However, this analysis also reveals additional elements that are driving the cohort effects between the war and the following generations. Indeed, the post-war generation are in fact more likely to associate the EU with bringing peace than their younger counterparts, and yet they display more negative overall attitudes towards integration.
Conducting additional mediation analysis on alternative answers to the question of “EU meaning” reveals the importance of issues surrounding immigration and sovereignty to the post-war and 60s/70s generations. Almost 22% of the cohort effects are described by the post-war generation as being far more likely to associate the EU with a loss of control of the nations’ borders and a threat to national identity. Similarly, 45% is mediated by concerns surrounding a lack of the effective democratic functioning of the EU, something that has been linked in previous research to notions of an ‘anti-democratic’ EU eroding British sovereignty. It is thus not simply the scarring effects of wartime explaining the war generation’s positivity towards integration, but rather that the two following generations are also particularly hostile to European institutions.
Explanations for these results can be found in British history; the post-war and 60s/70s generations were the first to confront the fall of empire during their formative years, as well as the first mass immigration from the Commonwealth. This fuelled insecurities over British identity, coming to the fore in such instances as Enoch Powell’s “Rivers of Blood Speech” and the Immigration Acts of the 1960s. These results therefore support the notion that it is during times when identities are threatened that they become mobilised as points of political salience, and that these heightened political environments can shape individuals’ opinions long into the future.
What do these results suggest for future UK public opinion on European integration? Firstly, extolling the virtues of the pacific benefits of the EU are likely to fall on ever more deaf ears – the generation with which this argument will have its greatest impact are severely dwindling in number. Secondly, the degree to which individuals feel their British identity is threatened may govern their level of positivity towards European institutions. Thirdly, the prevailing political environment shapes the long-term opinions of those in their formative years. Given the current ubiquity of the Brexit debate, today’s arguments and events surrounding integration will almost certainly have a significant impact on the most recent generation, namely those born after the millennium. In exactly what way these debates will shape public opinion, however, remains to be seen.
Note: This article gives the views of the author, not the position of EUROPP – European Politics and Policy or the London School of Economics.
Thank you for your interesting article.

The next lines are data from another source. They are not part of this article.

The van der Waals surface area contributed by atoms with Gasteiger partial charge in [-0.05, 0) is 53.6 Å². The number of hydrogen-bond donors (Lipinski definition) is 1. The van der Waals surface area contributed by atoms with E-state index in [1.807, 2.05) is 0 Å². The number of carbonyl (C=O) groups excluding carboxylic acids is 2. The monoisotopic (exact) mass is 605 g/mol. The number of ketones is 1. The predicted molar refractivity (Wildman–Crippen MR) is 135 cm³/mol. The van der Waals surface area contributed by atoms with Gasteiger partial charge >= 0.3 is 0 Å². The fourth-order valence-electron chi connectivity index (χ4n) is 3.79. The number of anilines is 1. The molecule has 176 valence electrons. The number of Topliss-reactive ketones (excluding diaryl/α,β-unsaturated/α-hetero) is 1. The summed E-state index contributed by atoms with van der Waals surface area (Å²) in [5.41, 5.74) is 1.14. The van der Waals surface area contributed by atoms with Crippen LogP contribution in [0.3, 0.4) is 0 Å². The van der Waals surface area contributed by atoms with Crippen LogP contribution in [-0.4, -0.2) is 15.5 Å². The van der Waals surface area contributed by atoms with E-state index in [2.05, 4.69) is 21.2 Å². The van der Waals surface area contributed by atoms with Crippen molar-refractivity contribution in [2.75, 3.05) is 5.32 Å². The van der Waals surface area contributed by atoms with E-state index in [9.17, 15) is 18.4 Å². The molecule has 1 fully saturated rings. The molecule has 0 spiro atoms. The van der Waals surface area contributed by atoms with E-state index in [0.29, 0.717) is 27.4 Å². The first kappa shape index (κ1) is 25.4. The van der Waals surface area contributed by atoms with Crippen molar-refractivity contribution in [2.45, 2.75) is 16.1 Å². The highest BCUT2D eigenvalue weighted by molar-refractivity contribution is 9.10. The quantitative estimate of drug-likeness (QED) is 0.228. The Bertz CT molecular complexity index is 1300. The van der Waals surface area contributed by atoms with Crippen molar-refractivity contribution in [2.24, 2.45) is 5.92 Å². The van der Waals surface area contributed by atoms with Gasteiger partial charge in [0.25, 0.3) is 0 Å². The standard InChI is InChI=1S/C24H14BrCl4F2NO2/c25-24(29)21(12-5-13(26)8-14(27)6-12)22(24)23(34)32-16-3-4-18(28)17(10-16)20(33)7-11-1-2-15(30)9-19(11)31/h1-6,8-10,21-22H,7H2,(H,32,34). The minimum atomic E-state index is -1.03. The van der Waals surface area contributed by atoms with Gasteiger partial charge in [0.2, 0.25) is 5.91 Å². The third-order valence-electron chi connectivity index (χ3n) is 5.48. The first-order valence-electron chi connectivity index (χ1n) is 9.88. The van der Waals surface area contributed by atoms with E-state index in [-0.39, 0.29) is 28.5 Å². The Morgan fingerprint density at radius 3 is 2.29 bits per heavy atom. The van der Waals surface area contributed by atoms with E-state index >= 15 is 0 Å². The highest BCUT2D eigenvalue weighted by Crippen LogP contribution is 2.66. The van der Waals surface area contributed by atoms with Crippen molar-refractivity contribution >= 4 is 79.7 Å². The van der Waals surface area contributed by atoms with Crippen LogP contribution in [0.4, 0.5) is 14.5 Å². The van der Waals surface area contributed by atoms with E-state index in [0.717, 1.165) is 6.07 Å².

Growing up in the 1950s the many stories from ex-soldiers (WWI & WWII) may have left them feeling cheated not to have been ‘tested’ in battle. The anti-EU campaign conducted over many years perhaps is a substitute.
From the small sample (n=50) I encounter btl, loneliness is often a predictor of how the commenter voted in 2016. Remainers will talk about their grandchildren &/or travel; Leavers rarely mention even a partner, ruminate, one or two take pleasure when a Remainer commenter is banned, and I remember one confessing he put the radio on for company.
You confuse millennials and post millennials. Those born from the early 1980s to mid 1990s are millenials. Those born after that are post millennials.
The Figure caption for the image on the right seems to contradict the text.
Interesting. My 94 year old grandmother, who was a land girl, voted remain and is at odds with her leave voting neighbours – all in their 60s and 70s.
Walking up the road to cast my vote in Cameron’s referendum to sort out a petty squabble within the Tory Party, I was in two minds whether to Remain or Abstain because of the confusing lack of clear information either way. in the end I remained, mainly because of the confusing messages preventing a clear decision and because I spent a fruitful year working in Holland.
Subsequent events have clearly shown the great advantages of being an EU member compared with all the shenanigans of the Tory elite’s idiot explanations during this Brexit farce. In particular,their refrain of “the will of the people” is only 37% of the electorate (see Sir John Major for comment) – a minority comparable to the then existing size of the Tory vote,and where this political squabble should have been laid to rest.
TM and her minions are making such a shambolic mess of the whole process that it may eventually result in the dissolution of the Tory party for which we should all be very grateful,!
I agree and am in empathy with Jim Kent’s comment. I was in two minds whether to vote Leave or Remain right up until 2 weeks before the referendum. Although I did read the Brexit-supporting press I became increasingly sceptical of this, especially once I knew why they were so desperate for us to leave the EU: that they were owned by off-shore billionaires.
I voted Remain despite being implored by my younger sister to vote Leave. It later transpired that she had/has a Daily Mail app which is a source of most of her news – that is no coincidence!
I am 64, which seems to be a ‘typical’ age to vote Leave. But I’m relatively educated having been to University and an also very interested in classical music which ‘speaks’ an international language and iften ny European composers.
Yes, of course, in addition to squabbles within the Tory Party, Cameron was very concerned with the threat from UKIP.
Did the data for this age-related analysis come from a geographically-wide sample of the UK population, including the main regions of the UK – especially the North and North-East of England?.